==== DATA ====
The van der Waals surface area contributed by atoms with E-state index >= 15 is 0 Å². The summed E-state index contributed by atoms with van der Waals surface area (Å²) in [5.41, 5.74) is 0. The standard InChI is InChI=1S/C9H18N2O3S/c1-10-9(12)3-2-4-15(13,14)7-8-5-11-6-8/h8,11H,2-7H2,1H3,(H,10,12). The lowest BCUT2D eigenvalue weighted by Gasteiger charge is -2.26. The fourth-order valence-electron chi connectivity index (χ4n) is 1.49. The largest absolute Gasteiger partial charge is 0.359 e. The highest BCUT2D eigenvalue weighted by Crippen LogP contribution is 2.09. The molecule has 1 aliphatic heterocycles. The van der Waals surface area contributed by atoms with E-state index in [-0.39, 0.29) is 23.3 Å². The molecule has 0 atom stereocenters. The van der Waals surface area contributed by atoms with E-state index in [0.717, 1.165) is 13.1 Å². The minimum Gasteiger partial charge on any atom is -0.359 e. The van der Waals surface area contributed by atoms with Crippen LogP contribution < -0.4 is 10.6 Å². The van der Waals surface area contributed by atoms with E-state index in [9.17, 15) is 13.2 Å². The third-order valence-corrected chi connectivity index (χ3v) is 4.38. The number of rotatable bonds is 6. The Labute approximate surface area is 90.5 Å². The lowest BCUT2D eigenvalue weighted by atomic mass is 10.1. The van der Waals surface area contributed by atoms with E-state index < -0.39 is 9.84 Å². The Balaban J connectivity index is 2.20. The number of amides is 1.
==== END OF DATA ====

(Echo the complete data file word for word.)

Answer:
The van der Waals surface area contributed by atoms with E-state index >= 15 is 0 Å². The summed E-state index contributed by atoms with van der Waals surface area (Å²) in [5.41, 5.74) is 0. The standard InChI is InChI=1S/C9H18N2O3S/c1-10-9(12)3-2-4-15(13,14)7-8-5-11-6-8/h8,11H,2-7H2,1H3,(H,10,12). The lowest BCUT2D eigenvalue weighted by Gasteiger charge is -2.26. The fourth-order valence-electron chi connectivity index (χ4n) is 1.49. The largest absolute Gasteiger partial charge is 0.359 e. The highest BCUT2D eigenvalue weighted by Crippen LogP contribution is 2.09. The molecule has 1 aliphatic heterocycles. The van der Waals surface area contributed by atoms with E-state index in [-0.39, 0.29) is 23.3 Å². The molecule has 0 atom stereocenters. The van der Waals surface area contributed by atoms with E-state index in [0.717, 1.165) is 13.1 Å². The minimum Gasteiger partial charge on any atom is -0.359 e. The van der Waals surface area contributed by atoms with Crippen LogP contribution < -0.4 is 10.6 Å². The van der Waals surface area contributed by atoms with E-state index in [9.17, 15) is 13.2 Å². The third-order valence-corrected chi connectivity index (χ3v) is 4.38. The number of rotatable bonds is 6. The Labute approximate surface area is 90.5 Å². The lowest BCUT2D eigenvalue weighted by atomic mass is 10.1. The van der Waals surface area contributed by atoms with E-state index < -0.39 is 9.84 Å². The Balaban J connectivity index is 2.20. The number of amides is 1.